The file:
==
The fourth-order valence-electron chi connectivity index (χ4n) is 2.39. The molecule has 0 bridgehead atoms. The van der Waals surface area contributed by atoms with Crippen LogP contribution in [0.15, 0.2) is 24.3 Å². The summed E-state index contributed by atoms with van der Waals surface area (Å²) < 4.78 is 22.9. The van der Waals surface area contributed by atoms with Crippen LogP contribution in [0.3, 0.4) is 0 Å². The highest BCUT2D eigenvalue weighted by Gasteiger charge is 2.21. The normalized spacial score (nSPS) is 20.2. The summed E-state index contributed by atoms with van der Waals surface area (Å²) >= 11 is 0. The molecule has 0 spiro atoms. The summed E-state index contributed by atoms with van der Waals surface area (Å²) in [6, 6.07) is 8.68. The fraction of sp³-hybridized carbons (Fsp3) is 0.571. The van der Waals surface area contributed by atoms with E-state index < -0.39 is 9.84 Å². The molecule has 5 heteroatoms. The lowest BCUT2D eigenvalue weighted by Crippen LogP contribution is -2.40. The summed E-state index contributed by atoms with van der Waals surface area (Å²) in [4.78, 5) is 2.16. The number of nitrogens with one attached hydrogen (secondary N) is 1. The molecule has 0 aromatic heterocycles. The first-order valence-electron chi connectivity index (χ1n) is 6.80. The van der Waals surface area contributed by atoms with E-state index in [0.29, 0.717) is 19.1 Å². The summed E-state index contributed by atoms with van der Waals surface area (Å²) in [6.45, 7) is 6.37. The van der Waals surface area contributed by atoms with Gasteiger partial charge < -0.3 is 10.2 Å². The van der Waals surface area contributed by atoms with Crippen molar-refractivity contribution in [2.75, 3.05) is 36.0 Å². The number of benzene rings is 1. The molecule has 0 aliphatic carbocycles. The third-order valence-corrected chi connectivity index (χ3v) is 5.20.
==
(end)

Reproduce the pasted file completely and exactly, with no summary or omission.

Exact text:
The fourth-order valence-electron chi connectivity index (χ4n) is 2.39. The molecule has 0 bridgehead atoms. The van der Waals surface area contributed by atoms with Crippen LogP contribution in [0.15, 0.2) is 24.3 Å². The summed E-state index contributed by atoms with van der Waals surface area (Å²) < 4.78 is 22.9. The van der Waals surface area contributed by atoms with Crippen LogP contribution in [0.3, 0.4) is 0 Å². The highest BCUT2D eigenvalue weighted by Gasteiger charge is 2.21. The normalized spacial score (nSPS) is 20.2. The summed E-state index contributed by atoms with van der Waals surface area (Å²) >= 11 is 0. The molecule has 0 spiro atoms. The summed E-state index contributed by atoms with van der Waals surface area (Å²) in [6, 6.07) is 8.68. The fraction of sp³-hybridized carbons (Fsp3) is 0.571. The van der Waals surface area contributed by atoms with E-state index < -0.39 is 9.84 Å². The molecule has 5 heteroatoms. The lowest BCUT2D eigenvalue weighted by Crippen LogP contribution is -2.40. The summed E-state index contributed by atoms with van der Waals surface area (Å²) in [4.78, 5) is 2.16. The number of nitrogens with one attached hydrogen (secondary N) is 1. The molecule has 0 aromatic heterocycles. The first-order valence-electron chi connectivity index (χ1n) is 6.80. The van der Waals surface area contributed by atoms with E-state index in [0.29, 0.717) is 19.1 Å². The summed E-state index contributed by atoms with van der Waals surface area (Å²) in [6.45, 7) is 6.37. The van der Waals surface area contributed by atoms with Gasteiger partial charge < -0.3 is 10.2 Å². The van der Waals surface area contributed by atoms with Crippen molar-refractivity contribution in [2.75, 3.05) is 36.0 Å². The number of benzene rings is 1. The molecule has 0 aliphatic carbocycles. The third-order valence-corrected chi connectivity index (χ3v) is 5.20.